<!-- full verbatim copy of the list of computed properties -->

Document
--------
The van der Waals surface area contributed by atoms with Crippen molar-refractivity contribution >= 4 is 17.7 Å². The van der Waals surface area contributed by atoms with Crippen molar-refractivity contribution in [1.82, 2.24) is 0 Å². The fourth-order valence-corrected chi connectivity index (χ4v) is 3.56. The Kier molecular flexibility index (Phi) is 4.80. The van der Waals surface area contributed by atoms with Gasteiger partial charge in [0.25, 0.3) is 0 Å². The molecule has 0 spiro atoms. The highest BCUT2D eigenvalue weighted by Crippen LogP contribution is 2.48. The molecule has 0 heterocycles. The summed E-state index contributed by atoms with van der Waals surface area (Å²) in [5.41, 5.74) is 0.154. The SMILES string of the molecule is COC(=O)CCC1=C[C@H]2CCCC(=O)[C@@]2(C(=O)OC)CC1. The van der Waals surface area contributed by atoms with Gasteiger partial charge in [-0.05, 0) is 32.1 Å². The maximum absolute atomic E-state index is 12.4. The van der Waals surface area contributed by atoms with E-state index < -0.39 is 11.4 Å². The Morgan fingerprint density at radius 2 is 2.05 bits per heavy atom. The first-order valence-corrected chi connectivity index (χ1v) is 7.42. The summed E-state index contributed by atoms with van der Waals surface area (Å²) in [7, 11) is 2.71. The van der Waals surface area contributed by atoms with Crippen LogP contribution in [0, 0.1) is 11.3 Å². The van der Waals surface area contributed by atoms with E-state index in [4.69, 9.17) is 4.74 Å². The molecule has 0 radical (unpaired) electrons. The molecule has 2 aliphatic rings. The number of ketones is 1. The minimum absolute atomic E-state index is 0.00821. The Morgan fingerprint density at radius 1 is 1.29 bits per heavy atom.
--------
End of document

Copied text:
The van der Waals surface area contributed by atoms with Crippen molar-refractivity contribution >= 4 is 17.7 Å². The van der Waals surface area contributed by atoms with Crippen molar-refractivity contribution in [1.82, 2.24) is 0 Å². The fourth-order valence-corrected chi connectivity index (χ4v) is 3.56. The Kier molecular flexibility index (Phi) is 4.80. The van der Waals surface area contributed by atoms with Gasteiger partial charge in [0.25, 0.3) is 0 Å². The molecule has 0 spiro atoms. The highest BCUT2D eigenvalue weighted by Crippen LogP contribution is 2.48. The molecule has 0 heterocycles. The summed E-state index contributed by atoms with van der Waals surface area (Å²) in [5.41, 5.74) is 0.154. The SMILES string of the molecule is COC(=O)CCC1=C[C@H]2CCCC(=O)[C@@]2(C(=O)OC)CC1. The van der Waals surface area contributed by atoms with Gasteiger partial charge in [-0.05, 0) is 32.1 Å². The maximum absolute atomic E-state index is 12.4. The van der Waals surface area contributed by atoms with E-state index < -0.39 is 11.4 Å². The Morgan fingerprint density at radius 2 is 2.05 bits per heavy atom. The first-order valence-corrected chi connectivity index (χ1v) is 7.42. The summed E-state index contributed by atoms with van der Waals surface area (Å²) in [7, 11) is 2.71. The van der Waals surface area contributed by atoms with Crippen LogP contribution in [0, 0.1) is 11.3 Å². The van der Waals surface area contributed by atoms with E-state index in [4.69, 9.17) is 4.74 Å². The molecule has 0 radical (unpaired) electrons. The molecule has 2 aliphatic rings. The number of ketones is 1. The minimum absolute atomic E-state index is 0.00821. The Morgan fingerprint density at radius 1 is 1.29 bits per heavy atom.